News and Announcements - Article

Illinois Adds 5,400 Jobs; Overall Job Growth Still Below National Average - Unemployment Rate increases to 6.6 %

 Contact: Anjali Julka, 312-793-9635, anjali.julka@illinois.gov  | April_2016_Statewide2016.pdfApril_2016_Statewide2016.pdf

CHICAGO–The Illinois Department of Employment Security (IDES) announced today that the unemployment rate in April rose 0.1 percentage points to 6.6 percent and nonfarm payrolls increased by +5,400 jobs, based on preliminary data released by the U.S. Bureau of Labor Statistics (BLS) and IDES. Illinois remains -43,000 jobs short of its peak employment level reached in September 2000.

“April saw modest job growth but more than half of this growth was experienced in temporary jobs or employment agencies,” said IDES Director Jeff Mays. “Additionally, though Illinois jobs saw a moderate increase over the last four months, the portion of full-time jobs in Illinois remains lower than it was before the recession began in 2007.”

“Illinois’ growth continues to lag the rest of the country, and is one of only three states that have not regained its peak employment,” Illinois Department of Commerce Director Sean McCarthy said. “If Illinois had kept pace with national growth, our state would have added another quarter million jobs for hardworking Illinois families. Instead, unemployment in Illinois rose for the sixth month in a row. We need structural reforms that get the Illinois economy growing in order to create jobs and catch up with the rest of the country.”

In April, the three industry sectors with the largest gains in employment were: Professional and Business Services (+7,600); Educational and Health Services (+2,600) and Government (+1,400). The two industry sectors with the largest declines in employment were: Other Services (-2,300); and Financial Activities (-2,200).

Over the year, nonfarm payroll employment increased by +67,500jobs with the largest gains in Leisure and Hospitality (+20,800); Educational and Health Services (+20,800); and Professional and Business Services (+14,000). Industry sectors with over-the-year declines in April include: Manufacturing (-5,900); Information Services (-2,600) and Financial Activities (-2,200). The 1.1 percent over-the-year gain in Illinois is less than the 1.9 percent gain posted by the nation in April.

The state’s unemployment rate is higher than the national unemployment rate reported for April 2016, which held at 5.0 percent. The Illinois unemployment rate stood 0.7 percentage points above the unemployment rate a year ago when it was 5.9 percent. According to IDES analysts, the unemployment rate is increasing in Illinois because of lagging job growth and more workers entering the labor force who are not immediately able to find work.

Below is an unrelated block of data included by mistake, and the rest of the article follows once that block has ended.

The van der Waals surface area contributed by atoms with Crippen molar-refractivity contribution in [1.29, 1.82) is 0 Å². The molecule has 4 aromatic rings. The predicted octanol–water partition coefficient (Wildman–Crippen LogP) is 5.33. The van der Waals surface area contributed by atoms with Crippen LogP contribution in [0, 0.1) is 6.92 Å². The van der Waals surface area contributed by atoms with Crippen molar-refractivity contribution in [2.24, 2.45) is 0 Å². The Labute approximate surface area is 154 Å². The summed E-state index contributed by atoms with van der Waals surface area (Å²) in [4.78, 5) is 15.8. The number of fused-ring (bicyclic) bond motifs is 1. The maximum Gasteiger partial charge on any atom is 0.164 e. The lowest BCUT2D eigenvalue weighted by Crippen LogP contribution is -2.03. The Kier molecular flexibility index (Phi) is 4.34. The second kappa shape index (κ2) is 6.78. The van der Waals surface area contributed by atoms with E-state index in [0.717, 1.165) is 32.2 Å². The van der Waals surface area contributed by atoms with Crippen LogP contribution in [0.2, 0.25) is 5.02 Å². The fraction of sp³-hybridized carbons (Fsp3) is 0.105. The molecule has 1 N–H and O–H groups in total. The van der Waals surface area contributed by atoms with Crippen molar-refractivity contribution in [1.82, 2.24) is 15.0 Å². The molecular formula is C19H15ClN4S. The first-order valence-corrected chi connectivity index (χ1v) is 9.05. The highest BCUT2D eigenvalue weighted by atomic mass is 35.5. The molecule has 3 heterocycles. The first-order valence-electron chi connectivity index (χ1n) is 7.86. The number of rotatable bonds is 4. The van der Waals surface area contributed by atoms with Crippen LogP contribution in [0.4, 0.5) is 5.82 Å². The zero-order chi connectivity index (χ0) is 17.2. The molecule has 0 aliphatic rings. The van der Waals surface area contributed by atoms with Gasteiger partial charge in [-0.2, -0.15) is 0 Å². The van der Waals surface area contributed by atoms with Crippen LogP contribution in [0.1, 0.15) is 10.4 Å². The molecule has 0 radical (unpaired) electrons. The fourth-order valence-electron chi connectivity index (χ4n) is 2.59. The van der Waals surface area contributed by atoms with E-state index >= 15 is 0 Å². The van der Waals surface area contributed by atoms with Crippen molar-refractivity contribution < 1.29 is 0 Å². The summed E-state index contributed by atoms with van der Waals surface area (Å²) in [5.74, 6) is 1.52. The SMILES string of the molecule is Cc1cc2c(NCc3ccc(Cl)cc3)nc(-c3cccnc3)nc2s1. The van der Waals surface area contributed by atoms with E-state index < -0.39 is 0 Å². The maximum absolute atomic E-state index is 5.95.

The number of unemployed workers increased +2.3 percent from the prior month to 439,400, up +14.7 percent over the same month for the prior year. The labor force grew by +2.7 percent in April over the prior year. The unemployment rate identifies those individuals who are out of work and are seeking employment. An individual who exhausts or is ineligible for benefits is still reflected in the unemployment rate if they actively seek work.

To help connect jobseekers to employers who are hiring, IDES’ maintains the state’s largest job search engine IllinoisJoblink.com (IJL). IJL recently showed that 58,542 resumes were posted and 176,905 help-wanted ads were available.


Seasonally Adjusted Unemployment Rates

seasonallyAdjApr2016.png 


Illinois Seasonally Adjusted Nonfarm Jobs – by Major Industry

seasonallyNonFarmApr2016.png

Notes:

 

·        Monthly 2011 - 2015 labor force data for Illinois, and all other states, have been revised as required by the U.S. Bureau of Labor Statistics (BLS).  The monthly historical revisions to state labor force estimates reflect new national benchmark controls, state working-age population controls, seasonal factors, as well as updated total nonfarm jobs and unemployment benefits claims inputs.  Illinois labor force data were also smoothed to eliminate large monthly changes as a result of volatility in the monthly Census Population Survey (CPS) and national benchmarking.  For these reasons, comments and tables citing unemployment rates in previous state news releases/materials might no longer be valid.

·        Monthly seasonally adjusted unemployment rates for Illinois and the Chicago-Naperville-Arlington Heights Metropolitan Division are available here: Illinois & Chicago Metropolitan Area Unemployment Rates

·        Monthly 1994 – 2014 unadjusted and seasonally adjusted nonfarm payroll data for Illinois have been revised. To control for potential survey error, the estimates are benchmarked annually to universal counts derived primarily from unemployment insurance tax reports.

·        Not seasonally adjusted jobs data with industry detail are available at Not Seasonally Adjusted Jobs Data. “Other Services” include activities in three broad categories: Personal and laundry; repair and maintenance; and religious, grant making, civic and professional organizations.  Seasonally adjusted employment data for subsectors within industries are not available.

 

About IDES - IDES encourages employment by connecting employers to jobseekers, provides unemployment insurance benefits to eligible individuals, produces labor market data and protects taxpayers from unemployment insurance fraud. Visit the Department’s website at www.ides.illinois.gov for more information and join IDES on Facebook.​